Academic journal article Journal of Money, Credit & Banking

Credit Market Imperfections and the Heterogeneous Response of Firms to Monetary Shocks

Academic journal article Journal of Money, Credit & Banking

Credit Market Imperfections and the Heterogeneous Response of Firms to Monetary Shocks

Article excerpt

Borrowing and sales by small firms falls significantly relative to large firms following a monetary contraction. Moreover, the spread between the interest rate on loans paid by "bank-dependent" firms compared to firms that use public debt markets for external finance rises during a monetary contraction.(1) This evidence has been interpreted as an implication of quantitatively important frictions in credit markets. Generally, there are two views about how imperfect credit markets influence the transmission of monetary shocks. One emphasizes the role of net worth in the determination of the premium paid by borrowers for external finance. The other focusses on the ability of monetary policy to influence the supply of loanable funds at banks.(2) This latter view is often referred to as the bank-lending channel of the monetary transmission mechanism or, simply, the lending view. The objective of this paper is to assess the interpretation of the empirical evidence that says it reflects the lending view.

The foundation of the analysis is a general equilibrium model which embodies the friction conventionally employed to characterize the macroeconomic implications of imperfect credit markets. The model is designed to capture important features of the monetary transmission mechanism that have been attributed to the lending view and it has predictions for the responses of small and large firms and the spread between interest rates faced by bank-dependent versus non-bank-dependent firms to money supply disturbances. I use this model to evaluate the lending view in two ways. The first relies on the entire structure of the model. I calibrate parameters using long-run features of the data and examine whether the model based on these parameters can replicate the key observations. I find that the model fails along this dimension--only with seemingly implausible parameters does it replicate the observations of interest. This is despite the fact that the steady state of the calibrated model does a good job at accounting for long-run features of the data associated with the lending view.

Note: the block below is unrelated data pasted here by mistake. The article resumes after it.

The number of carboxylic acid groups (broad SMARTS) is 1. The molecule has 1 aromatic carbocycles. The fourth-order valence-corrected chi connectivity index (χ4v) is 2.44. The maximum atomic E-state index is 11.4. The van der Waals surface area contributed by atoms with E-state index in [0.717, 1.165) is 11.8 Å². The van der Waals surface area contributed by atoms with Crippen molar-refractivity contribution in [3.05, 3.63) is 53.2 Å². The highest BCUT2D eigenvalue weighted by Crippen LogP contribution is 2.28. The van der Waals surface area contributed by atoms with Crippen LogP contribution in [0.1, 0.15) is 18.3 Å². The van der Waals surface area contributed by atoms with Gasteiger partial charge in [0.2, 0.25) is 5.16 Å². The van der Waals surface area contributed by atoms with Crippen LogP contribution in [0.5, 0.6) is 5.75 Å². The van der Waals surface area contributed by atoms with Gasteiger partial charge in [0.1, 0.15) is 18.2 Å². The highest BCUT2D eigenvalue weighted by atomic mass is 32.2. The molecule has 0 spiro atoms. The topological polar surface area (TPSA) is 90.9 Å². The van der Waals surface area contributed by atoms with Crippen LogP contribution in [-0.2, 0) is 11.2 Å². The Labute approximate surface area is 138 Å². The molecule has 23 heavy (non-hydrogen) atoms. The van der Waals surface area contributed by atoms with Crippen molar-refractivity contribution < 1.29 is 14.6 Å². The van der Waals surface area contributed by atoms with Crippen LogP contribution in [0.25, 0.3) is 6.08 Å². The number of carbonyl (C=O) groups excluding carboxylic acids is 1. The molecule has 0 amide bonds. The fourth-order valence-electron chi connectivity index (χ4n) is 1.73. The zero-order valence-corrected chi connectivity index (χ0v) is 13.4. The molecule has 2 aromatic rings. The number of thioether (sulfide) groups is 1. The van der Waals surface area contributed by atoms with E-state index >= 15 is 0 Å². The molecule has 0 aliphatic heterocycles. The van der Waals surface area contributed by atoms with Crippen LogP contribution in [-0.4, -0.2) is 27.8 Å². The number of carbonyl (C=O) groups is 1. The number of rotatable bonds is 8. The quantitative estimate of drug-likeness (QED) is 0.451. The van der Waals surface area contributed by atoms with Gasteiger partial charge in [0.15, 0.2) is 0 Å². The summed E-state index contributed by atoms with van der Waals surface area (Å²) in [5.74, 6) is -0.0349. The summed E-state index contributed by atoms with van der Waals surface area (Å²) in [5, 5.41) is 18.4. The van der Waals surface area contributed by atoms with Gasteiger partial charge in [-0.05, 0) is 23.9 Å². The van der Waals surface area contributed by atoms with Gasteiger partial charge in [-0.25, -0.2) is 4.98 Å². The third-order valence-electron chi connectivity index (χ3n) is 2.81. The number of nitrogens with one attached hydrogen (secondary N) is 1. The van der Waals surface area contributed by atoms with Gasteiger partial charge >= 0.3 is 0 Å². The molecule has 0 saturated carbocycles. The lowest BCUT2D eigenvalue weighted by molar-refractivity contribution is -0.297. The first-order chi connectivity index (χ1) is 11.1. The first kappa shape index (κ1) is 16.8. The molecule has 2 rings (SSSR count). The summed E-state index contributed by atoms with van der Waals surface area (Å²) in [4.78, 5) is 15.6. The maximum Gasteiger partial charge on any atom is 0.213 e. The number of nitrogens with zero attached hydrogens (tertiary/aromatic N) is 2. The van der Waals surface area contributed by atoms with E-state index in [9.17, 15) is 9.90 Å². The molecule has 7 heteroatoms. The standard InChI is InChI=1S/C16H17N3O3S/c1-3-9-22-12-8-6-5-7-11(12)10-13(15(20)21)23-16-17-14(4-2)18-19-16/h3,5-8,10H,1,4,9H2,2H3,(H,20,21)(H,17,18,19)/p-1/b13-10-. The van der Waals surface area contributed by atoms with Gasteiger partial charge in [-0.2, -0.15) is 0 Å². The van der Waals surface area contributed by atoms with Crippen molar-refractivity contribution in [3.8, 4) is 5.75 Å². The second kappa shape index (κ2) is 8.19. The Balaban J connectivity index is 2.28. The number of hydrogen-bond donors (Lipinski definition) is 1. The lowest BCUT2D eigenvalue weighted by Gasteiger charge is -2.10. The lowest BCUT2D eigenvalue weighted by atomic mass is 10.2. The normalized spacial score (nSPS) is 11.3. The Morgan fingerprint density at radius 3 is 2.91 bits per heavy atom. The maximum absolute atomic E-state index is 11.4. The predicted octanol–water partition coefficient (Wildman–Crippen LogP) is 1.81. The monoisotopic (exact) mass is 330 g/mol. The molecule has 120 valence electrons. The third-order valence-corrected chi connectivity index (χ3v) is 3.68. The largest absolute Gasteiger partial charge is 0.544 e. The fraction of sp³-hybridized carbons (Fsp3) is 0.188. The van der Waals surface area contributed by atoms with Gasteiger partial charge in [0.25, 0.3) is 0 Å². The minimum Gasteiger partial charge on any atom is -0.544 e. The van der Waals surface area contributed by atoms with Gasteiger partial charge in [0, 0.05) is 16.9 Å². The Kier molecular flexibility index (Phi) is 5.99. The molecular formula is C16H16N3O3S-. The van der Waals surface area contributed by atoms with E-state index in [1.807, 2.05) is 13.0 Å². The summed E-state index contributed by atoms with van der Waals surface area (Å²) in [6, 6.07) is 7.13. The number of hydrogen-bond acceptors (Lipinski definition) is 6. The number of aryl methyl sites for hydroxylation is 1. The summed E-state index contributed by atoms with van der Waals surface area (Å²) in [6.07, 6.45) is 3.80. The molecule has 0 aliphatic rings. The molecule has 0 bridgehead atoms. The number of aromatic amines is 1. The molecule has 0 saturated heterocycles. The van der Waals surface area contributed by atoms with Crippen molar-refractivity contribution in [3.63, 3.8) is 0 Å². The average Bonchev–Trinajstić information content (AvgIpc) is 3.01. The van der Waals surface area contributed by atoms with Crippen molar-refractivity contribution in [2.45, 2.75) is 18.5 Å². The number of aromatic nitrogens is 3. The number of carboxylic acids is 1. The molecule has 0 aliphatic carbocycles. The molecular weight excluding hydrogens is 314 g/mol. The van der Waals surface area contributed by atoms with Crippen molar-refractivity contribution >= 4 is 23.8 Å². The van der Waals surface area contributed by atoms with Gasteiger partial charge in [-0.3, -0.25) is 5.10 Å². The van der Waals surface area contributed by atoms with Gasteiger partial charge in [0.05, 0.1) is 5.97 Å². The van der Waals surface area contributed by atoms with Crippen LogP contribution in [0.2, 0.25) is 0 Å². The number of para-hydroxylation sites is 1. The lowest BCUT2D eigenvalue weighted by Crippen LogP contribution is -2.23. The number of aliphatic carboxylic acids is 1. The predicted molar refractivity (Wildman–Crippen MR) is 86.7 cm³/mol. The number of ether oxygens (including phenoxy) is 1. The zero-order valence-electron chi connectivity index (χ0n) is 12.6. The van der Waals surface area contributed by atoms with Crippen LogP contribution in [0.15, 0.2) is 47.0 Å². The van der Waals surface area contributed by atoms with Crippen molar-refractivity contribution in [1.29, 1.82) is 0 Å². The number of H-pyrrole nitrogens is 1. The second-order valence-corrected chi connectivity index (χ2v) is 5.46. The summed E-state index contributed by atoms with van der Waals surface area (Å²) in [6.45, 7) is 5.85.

These results could be sensitive to the details of the general equilibrium specification and in particular the assumptions underlying the monetary transmission mechanism. The second way I assess the lending view is an attempt to address this concern. The strategy here is to assume particular variables in the general equilibrium model are exogenous and to study the resulting partial equilibrium model of the credit market. Parameter values are taken from those implied by the general equilibrium calibration procedure. However, instead of using the general equilibrium model's implications for how the exogenous variables respond to monetary shocks, I estimate their responses directly from U.S. Data. These estimates are then taken as given in the partial equilibrium model and the remaining parameter values are chosen to replicate the empirical observations. I find again that only for seemingly implausible parameters can the key observations be replicated. Thus, the finding reached on the basis of the general equilibrium model does not depend on the assumptions underlying its treatment of the monetary transmission mechanism.

The extent to which these results cast doubt on the lending view interpretation of the empirical evidence depends on the model's success at capturing the main tenets of this view. As it is usually described, the lending view can be decomposed into two distinct elements.(3) First, the monetary authority must be able to influence the real supply of loanable funds. This idea is captured in the model using the limited participation assumption associated with Lucas (1990) and Fuerst (1992).(4) Second, frictions must exist that force some firms to depend on banks, rather than public debt markets, for external finance. As is conventional, I model this using the costly state verification framework introduced by Townsend (1979) and Gale and Hellwig (1985). …

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